Yeah, yeah, I have to tell you again, every day when I wake up I ask myself, "Why don't I kill myself today?" I didn't end up with the fabulous life that I dreamed I'd have when I was a kid; that is, I didn't become a movie star and travel to a galaxy far, far away. But I did get pretty far-out into the light, I must admit. Yet each day feels so tortuous to drag my weary arse thru, and the history of the human race reeks of such horror it would put Nosferatu off his blood-suck, so how to keep going?
When I was a young man I nursed my yoga teacher while he was dying of a deadly Eastern disease called Kalazu, and he insisted on spending his last days walking amongst the Himalayan snowy fastnesses. He was hoping the arduous trek in the high mountains would kill him, and he would spend his last moments overlooked by those glorious guardian-peaks and gazing into the Milky Way that seemed within arm's reach. He ended up dying down below in Rishikesh due to my temper tantrums forcing us to turn back for I couldn't face dealing with a dead body so far from civilization. But ever since then I've had the fantasy that when totally weary of life, I too would trek into the icy Himalayan wastes, like Frankenstein's monster in the Arctic desert, and disappear from the pages of history, because I wouldn't even rate a footnote after all my artistic efforts, and I was so sick of it all: the venality, exigency and stupidity of the human condition.
I also had the fantasy that I might be taken into the Secret Community, that Utopia of Shangri-la hidden in the Himalayan heights, where I would experience true human love and profound wisdom. I have had repetitive dreams wherein I am welcomed by such a community of high souls, a group I seem to recognize from previous astral journeys, who caress me, feed and console me, and with whom I study esoteric lessons of the Universe in their cosmic oasis in the snow. I fantasize that one day I will truly meet this mysterious crew, and every time I go up high in the Himalayas I peer up every valley and defile hoping to catch a glimpse of their sacred monasteries and glowing auras. It never happens, and instead I imagine I wander amongst the cold mountain vales, lie down somewhere hidden from view, cut my wrists, take sleeping pills and feel the last rays of sunshine on my tear-streaked face, the Ganges river roaring not far off, and slowly, blessedly I melt away.
Thinking about this, one morning I walked out of a village high in the Himalayas, far up the mountain road, snow-caps looming around, and an icy sleet falling. There was no sunshine for me to melt into, it was a real drag to try to feel blissed-out in the freezing rain. I'd left my Indian mate behind in the hotel and he would cause a grand hullabaloo on discovering my disappearance, would rouse the whole village up to search the mountain-sides, for weeks if need be, such was his loving loyalty. I couldn't do it to him, and the hospitable villagers neither. I'm heavily hard-wired to survive, having lasted all these years and overcome many disasters. Always I disclaim, "One more day, grant me one more day." Maybe tomorrow I will walk thru that white-light door. But not today. There's yet more to achieve, and always more to experience, something marvelous may come around the corner, and looking back, cool things have come, and what a piss-off if I had missed out on them.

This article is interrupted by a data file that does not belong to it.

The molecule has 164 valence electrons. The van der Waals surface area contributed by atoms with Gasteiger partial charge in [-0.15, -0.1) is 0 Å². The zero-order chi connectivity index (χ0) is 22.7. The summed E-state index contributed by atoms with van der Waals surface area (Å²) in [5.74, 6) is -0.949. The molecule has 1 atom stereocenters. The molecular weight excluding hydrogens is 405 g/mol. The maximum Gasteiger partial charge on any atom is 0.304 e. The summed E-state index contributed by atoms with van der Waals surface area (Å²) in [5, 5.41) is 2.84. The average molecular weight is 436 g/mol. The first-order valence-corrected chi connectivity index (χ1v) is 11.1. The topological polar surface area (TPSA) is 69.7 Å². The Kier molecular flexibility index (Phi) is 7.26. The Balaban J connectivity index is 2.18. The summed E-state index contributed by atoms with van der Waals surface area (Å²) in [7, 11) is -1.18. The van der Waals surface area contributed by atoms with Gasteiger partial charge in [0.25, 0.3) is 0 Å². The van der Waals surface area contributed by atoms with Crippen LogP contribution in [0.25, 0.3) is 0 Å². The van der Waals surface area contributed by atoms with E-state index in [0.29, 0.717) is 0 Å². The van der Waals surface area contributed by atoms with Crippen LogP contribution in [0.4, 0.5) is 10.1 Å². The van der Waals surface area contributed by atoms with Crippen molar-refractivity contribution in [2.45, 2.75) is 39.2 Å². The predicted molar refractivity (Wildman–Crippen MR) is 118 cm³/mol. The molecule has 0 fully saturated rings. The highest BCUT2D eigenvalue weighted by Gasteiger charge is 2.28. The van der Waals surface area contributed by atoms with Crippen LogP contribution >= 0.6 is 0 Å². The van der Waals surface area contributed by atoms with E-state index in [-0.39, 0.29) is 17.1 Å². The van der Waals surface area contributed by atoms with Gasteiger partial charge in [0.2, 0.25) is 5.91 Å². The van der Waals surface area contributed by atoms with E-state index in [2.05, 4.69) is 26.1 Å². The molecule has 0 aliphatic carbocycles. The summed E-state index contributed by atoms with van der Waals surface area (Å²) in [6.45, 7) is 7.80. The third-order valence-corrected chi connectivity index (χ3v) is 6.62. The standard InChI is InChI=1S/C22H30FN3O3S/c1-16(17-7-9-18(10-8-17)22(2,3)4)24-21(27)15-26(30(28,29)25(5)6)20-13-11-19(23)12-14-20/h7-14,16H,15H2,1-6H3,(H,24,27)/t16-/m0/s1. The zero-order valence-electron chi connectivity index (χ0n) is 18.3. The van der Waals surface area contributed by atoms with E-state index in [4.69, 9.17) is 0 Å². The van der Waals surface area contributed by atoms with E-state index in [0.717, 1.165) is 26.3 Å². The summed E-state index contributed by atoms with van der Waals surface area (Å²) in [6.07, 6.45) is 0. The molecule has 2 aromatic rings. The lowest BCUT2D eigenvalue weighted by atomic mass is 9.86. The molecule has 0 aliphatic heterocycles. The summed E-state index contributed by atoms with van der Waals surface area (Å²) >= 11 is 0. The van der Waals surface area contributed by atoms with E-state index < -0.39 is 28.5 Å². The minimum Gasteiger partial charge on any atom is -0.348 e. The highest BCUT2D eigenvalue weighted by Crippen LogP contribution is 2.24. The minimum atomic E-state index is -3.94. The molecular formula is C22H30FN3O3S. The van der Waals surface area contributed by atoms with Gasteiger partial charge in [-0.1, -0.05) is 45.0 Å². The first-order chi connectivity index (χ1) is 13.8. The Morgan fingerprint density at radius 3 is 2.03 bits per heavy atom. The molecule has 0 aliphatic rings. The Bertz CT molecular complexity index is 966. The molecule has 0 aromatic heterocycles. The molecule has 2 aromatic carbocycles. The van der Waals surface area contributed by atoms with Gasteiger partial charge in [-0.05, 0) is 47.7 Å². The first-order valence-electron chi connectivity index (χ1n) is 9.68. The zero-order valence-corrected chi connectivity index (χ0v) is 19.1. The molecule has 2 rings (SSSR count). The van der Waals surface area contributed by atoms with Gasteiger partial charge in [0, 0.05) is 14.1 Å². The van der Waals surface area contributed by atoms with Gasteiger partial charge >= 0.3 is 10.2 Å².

The last 12 years have been particularly stunning, wandering the world like a dharma bum, feted in France as a happening artist, chased down the alleys of Amsterdam by eager hustlers, consoling the ghosts of slaves in fortress dungeons in the high mountains of Morocco while smoking golden hash and listening to the wind from Africa sing siren songs of "Come to me!"
I traipsed the seven hills of Lisbon and the endless road from the source of the Ganges River down thru ancient Delhi with its Mughal mausoleums to Rajasthan forts and then Mumbai by the Arabian sea, the nightclubs and picture-palaces that mirrored my fantasy of flying on the back of a genii to esoteric temples high in the Hindu Kush. The sleeper-bus to Goa and ecstatic dancing in the coconut groves to techno beats, tranced-out with the international freak-set, all one tribe, throbbing, thriving, thrilling, into the heart of which I am pumping. The whole world is there for our embrace, it's stupid to give in to entropy and indolence, what a waste of potential, to remain in bed, wrists cut, bleeding eternally.
And maybe, just maybe, I still have things to contribute to this crazy world, it's not over yet baby! And as my soul is whisked back there to the Himalayan heights, I looked about me at the unwelcoming mountain crags where I thought to spend my last few hours in misery on this uncaring earth. I shivered, it wasn't halcyon or honorable to die half-young, and, anyway, I was too gutless and vivacious to give up my ghost. I walked back down that infinite, winding highway, back into the klunky village, to the welcoming smile of my Indian companion waiting at the hotel. I would have further adventures, for a few years more at least. Oh what an awesome Universe IT IS! Buried in this rave are my 21 reasons why I won't be committing suicide just yet.